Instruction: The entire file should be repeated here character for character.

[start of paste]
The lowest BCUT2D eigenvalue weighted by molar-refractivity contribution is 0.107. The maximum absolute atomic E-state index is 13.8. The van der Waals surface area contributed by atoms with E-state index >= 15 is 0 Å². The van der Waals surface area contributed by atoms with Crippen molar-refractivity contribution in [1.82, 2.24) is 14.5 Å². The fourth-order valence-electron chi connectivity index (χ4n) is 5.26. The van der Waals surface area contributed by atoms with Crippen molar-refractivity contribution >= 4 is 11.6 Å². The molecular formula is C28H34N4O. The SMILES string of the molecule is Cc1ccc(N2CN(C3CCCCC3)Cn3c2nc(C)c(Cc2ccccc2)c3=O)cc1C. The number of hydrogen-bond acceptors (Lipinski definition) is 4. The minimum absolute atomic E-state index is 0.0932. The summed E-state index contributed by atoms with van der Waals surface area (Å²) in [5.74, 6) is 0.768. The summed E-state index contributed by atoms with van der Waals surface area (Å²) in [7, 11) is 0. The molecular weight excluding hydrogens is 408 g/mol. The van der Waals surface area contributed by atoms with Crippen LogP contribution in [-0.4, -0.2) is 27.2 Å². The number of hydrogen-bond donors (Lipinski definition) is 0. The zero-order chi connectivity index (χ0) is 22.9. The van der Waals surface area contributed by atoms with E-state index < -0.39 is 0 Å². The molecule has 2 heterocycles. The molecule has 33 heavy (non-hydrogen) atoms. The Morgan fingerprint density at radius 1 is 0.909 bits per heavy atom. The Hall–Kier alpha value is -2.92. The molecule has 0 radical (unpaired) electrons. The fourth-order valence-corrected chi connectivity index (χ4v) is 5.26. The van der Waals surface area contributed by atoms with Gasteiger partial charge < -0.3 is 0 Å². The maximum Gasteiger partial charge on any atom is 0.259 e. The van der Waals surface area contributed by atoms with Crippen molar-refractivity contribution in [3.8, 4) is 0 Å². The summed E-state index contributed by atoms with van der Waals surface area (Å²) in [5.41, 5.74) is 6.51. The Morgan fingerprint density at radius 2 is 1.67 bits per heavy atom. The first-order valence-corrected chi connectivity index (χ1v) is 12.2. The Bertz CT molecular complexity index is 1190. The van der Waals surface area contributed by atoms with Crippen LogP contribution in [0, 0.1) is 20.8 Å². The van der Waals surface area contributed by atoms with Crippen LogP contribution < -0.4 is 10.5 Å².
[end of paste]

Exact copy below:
The lowest BCUT2D eigenvalue weighted by molar-refractivity contribution is 0.107. The maximum absolute atomic E-state index is 13.8. The van der Waals surface area contributed by atoms with E-state index >= 15 is 0 Å². The van der Waals surface area contributed by atoms with Crippen molar-refractivity contribution in [1.82, 2.24) is 14.5 Å². The fourth-order valence-electron chi connectivity index (χ4n) is 5.26. The van der Waals surface area contributed by atoms with Crippen molar-refractivity contribution >= 4 is 11.6 Å². The molecular formula is C28H34N4O. The SMILES string of the molecule is Cc1ccc(N2CN(C3CCCCC3)Cn3c2nc(C)c(Cc2ccccc2)c3=O)cc1C. The number of hydrogen-bond acceptors (Lipinski definition) is 4. The minimum absolute atomic E-state index is 0.0932. The summed E-state index contributed by atoms with van der Waals surface area (Å²) in [5.74, 6) is 0.768. The summed E-state index contributed by atoms with van der Waals surface area (Å²) in [7, 11) is 0. The molecular weight excluding hydrogens is 408 g/mol. The van der Waals surface area contributed by atoms with Crippen LogP contribution in [-0.4, -0.2) is 27.2 Å². The number of hydrogen-bond donors (Lipinski definition) is 0. The zero-order chi connectivity index (χ0) is 22.9. The van der Waals surface area contributed by atoms with E-state index < -0.39 is 0 Å². The molecule has 2 heterocycles. The molecule has 33 heavy (non-hydrogen) atoms. The Morgan fingerprint density at radius 1 is 0.909 bits per heavy atom. The Hall–Kier alpha value is -2.92. The molecule has 0 radical (unpaired) electrons. The fourth-order valence-corrected chi connectivity index (χ4v) is 5.26. The van der Waals surface area contributed by atoms with Gasteiger partial charge < -0.3 is 0 Å². The maximum Gasteiger partial charge on any atom is 0.259 e. The van der Waals surface area contributed by atoms with Crippen molar-refractivity contribution in [3.8, 4) is 0 Å². The summed E-state index contributed by atoms with van der Waals surface area (Å²) in [5.41, 5.74) is 6.51. The Morgan fingerprint density at radius 2 is 1.67 bits per heavy atom. The first-order valence-corrected chi connectivity index (χ1v) is 12.2. The Bertz CT molecular complexity index is 1190. The van der Waals surface area contributed by atoms with Crippen LogP contribution in [0, 0.1) is 20.8 Å². The van der Waals surface area contributed by atoms with Crippen LogP contribution < -0.4 is 10.5 Å².